Saturday, October 27, 2007

Emotions and Reason

Tibor R. Machan

One of the oldest topics in human thought is whether emotions drive us or
are we guided by reason. The ancient Greeks thought reason will rule if
we only engage it, while David Hume, one of the most influential modern
philosophers, believed that reason is the slave of the passions.

In today’s neuroscientific climate the Humean doctrine is more prominent,
mainly because the idea that emotions cause actions is easy to adjust to
the notion that everything must have a cause outside or within itself to
behave as it does. Emotions seem to fit the bill—they are deemed to be
such powerful aspects of our psychological make-up. Whereas reason is less
clear-cut as a candidate for something potent, powerful. When we reason,
for example, nothing much happens that can be seen or felt. Cognition in
general seems less potent than feeling.

Yet there are experiences people have that suggest very strongly that
reason is indeed potent and comes before passion, as it were. Take fear.
Only once something is recognized as dangerous, hazardous, threatening and
such does the emotion of fear arise. Well, one can also imagine danger,
hazards and threats but then, too, a kind of warped cognition is at work
to which fear is a response. Or take anxiety. It seems clear that
something must be recognized as upsetting before anxiety arises in most of
us. Indeed, the recognition of such upsetting or worrisome factors seem to
underlie anxieties in most cases.

I have recently been faced with the situation of fires raging through the
region where I live and my particular place of residence has been subject
to the threat of fire as well as its abatement, day after day, even hour
after hour. No sooner did I learn of the fires subsiding, my emotions
calmed down; as soon, however, as reports reached me that the fire is
coming closer to my area, I became anxious, fearful, upset.

This emotional roller coaster experience could very clearly be accounted for by
reference to the facts I became aware of, facts my reasoning capacity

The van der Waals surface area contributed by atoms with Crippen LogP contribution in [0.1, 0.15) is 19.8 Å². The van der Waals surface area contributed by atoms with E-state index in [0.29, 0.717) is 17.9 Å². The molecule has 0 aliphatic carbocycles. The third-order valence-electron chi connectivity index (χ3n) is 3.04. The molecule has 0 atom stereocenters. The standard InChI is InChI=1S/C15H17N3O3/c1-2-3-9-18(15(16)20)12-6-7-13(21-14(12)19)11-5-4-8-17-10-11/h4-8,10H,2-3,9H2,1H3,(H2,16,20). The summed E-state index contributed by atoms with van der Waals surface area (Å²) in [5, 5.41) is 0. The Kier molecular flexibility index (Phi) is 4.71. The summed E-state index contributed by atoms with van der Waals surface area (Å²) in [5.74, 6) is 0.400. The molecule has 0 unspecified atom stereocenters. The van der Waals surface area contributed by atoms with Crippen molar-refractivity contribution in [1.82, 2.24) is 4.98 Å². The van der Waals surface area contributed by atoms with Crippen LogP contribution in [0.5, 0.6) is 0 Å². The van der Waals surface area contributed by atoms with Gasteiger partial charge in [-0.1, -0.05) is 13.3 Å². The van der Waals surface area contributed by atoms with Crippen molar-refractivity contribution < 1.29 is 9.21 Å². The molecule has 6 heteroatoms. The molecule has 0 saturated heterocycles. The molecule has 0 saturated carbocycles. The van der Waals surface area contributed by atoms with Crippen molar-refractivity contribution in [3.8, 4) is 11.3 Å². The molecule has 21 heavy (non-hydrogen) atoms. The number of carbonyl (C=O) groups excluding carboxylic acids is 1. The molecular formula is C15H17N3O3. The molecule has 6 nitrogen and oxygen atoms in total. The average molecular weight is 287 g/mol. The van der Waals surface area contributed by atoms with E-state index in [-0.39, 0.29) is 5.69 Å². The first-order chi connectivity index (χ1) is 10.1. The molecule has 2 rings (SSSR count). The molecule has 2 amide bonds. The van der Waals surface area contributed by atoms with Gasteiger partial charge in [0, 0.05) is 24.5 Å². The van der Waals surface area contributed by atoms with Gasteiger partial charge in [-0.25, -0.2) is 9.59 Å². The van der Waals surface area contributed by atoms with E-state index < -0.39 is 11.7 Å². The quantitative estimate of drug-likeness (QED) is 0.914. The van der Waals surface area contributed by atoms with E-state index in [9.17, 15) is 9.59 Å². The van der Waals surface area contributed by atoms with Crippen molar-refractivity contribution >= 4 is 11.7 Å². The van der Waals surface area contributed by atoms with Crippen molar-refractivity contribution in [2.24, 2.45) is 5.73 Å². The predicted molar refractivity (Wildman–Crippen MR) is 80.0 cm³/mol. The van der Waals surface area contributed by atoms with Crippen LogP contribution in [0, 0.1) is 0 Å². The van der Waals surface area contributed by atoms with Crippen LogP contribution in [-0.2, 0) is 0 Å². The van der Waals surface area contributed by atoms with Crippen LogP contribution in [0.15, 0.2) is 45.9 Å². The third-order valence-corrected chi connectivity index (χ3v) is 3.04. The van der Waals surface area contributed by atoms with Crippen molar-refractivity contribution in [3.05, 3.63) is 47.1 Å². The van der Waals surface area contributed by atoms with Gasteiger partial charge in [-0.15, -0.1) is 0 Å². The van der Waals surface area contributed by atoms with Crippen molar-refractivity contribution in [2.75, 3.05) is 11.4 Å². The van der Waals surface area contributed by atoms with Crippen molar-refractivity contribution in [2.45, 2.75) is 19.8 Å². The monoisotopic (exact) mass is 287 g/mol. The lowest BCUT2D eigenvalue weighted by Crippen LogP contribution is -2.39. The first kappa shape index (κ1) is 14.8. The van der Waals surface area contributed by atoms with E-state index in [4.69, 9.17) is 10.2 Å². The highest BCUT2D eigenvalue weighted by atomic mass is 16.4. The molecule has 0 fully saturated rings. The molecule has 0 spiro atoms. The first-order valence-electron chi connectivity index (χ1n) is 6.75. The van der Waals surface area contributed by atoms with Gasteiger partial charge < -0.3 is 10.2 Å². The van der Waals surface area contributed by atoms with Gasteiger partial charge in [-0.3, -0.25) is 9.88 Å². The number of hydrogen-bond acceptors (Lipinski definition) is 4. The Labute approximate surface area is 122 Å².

could discern and understand. If the discernment and understanding
pointed to the bad prospect of our area being consumed by the raging fires
that had destroyed numerous residential areas of Southern California, my
emotional state responded accordingly. And I have noticed the same in my
neighbors, many of whom, evacuated as we all were, gathered at a huge parking lot about 10 miles from
our community. The emotional yo-yo experience clearly illustrated that it
was their reason that first put on record something important, such as a threat or its
reduction. When things looked bad, they turned anxious, upset, fearful,
angry, and such, whereas when things started to look good, they responded
accordingly, started to smile more, laughed (a bit nervously, of course),
made jokes, extended themselves toward others with friendly gestures, etc.

Of course, none of this manages to amount to a controlled experiment, so
maybe those who want strict scientific support for a theory will find it
unsatisfactory. However, science didn’t come before ordinary experiences
human beings had and used to make judgments about the world. Indeed, if
technical science fails to square with such experiences it is probably
wrong. We start with those and when we reach more specialized notions
down the line, it would be unwise to discard our starting point entirely.

Reason is what we use to recognize the world, to figure out what’s what.
Then, based on how we assess the impact of what we recognize on our well
being, we respond with our emotions. Of course the situation can get very
complicated so that it is difficult to figure out which is first, which
next in every case, but generally it is more likely the case that our passions follow
reason, not the other way around. When people do something out of a
strong emotion, what they do has to be informed by what their reasoning
shows them. Passions, desires, feelings, and such do not work as ways of
identifying the world since identification presupposes judgment and
judgments are made by the mind, by our reason.

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